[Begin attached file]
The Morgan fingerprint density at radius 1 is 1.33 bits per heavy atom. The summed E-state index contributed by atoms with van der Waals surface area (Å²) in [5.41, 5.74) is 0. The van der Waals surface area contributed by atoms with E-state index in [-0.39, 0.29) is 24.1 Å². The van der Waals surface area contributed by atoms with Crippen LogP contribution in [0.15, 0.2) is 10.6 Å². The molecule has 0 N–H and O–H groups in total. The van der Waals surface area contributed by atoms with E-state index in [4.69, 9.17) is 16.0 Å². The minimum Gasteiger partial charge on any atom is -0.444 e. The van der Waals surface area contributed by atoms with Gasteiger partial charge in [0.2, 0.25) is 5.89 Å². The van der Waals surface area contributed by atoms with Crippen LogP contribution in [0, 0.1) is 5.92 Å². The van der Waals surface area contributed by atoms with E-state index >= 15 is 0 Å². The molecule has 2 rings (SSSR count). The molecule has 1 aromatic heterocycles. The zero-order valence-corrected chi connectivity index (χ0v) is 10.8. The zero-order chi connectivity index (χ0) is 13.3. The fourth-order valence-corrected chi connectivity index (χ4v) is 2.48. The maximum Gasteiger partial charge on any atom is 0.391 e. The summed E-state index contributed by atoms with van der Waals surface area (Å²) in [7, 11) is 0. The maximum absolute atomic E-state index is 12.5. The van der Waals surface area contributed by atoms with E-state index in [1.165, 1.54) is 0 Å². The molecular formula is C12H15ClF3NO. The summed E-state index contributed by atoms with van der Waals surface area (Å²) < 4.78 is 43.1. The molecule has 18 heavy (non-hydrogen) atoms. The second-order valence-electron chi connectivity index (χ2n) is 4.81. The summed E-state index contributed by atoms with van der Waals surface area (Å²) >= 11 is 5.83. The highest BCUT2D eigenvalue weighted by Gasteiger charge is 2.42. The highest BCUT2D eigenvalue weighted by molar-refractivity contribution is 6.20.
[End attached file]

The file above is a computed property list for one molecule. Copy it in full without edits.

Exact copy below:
The Morgan fingerprint density at radius 1 is 1.33 bits per heavy atom. The summed E-state index contributed by atoms with van der Waals surface area (Å²) in [5.41, 5.74) is 0. The van der Waals surface area contributed by atoms with E-state index in [-0.39, 0.29) is 24.1 Å². The van der Waals surface area contributed by atoms with Crippen LogP contribution in [0.15, 0.2) is 10.6 Å². The molecule has 0 N–H and O–H groups in total. The van der Waals surface area contributed by atoms with E-state index in [4.69, 9.17) is 16.0 Å². The minimum Gasteiger partial charge on any atom is -0.444 e. The van der Waals surface area contributed by atoms with Gasteiger partial charge in [0.2, 0.25) is 5.89 Å². The van der Waals surface area contributed by atoms with Crippen LogP contribution in [0, 0.1) is 5.92 Å². The van der Waals surface area contributed by atoms with E-state index >= 15 is 0 Å². The molecule has 2 rings (SSSR count). The molecule has 1 aromatic heterocycles. The zero-order valence-corrected chi connectivity index (χ0v) is 10.8. The zero-order chi connectivity index (χ0) is 13.3. The fourth-order valence-corrected chi connectivity index (χ4v) is 2.48. The maximum Gasteiger partial charge on any atom is 0.391 e. The summed E-state index contributed by atoms with van der Waals surface area (Å²) in [7, 11) is 0. The maximum absolute atomic E-state index is 12.5. The van der Waals surface area contributed by atoms with E-state index in [1.165, 1.54) is 0 Å². The molecular formula is C12H15ClF3NO. The summed E-state index contributed by atoms with van der Waals surface area (Å²) < 4.78 is 43.1. The molecule has 18 heavy (non-hydrogen) atoms. The second-order valence-electron chi connectivity index (χ2n) is 4.81. The summed E-state index contributed by atoms with van der Waals surface area (Å²) >= 11 is 5.83. The highest BCUT2D eigenvalue weighted by Gasteiger charge is 2.42. The highest BCUT2D eigenvalue weighted by molar-refractivity contribution is 6.20.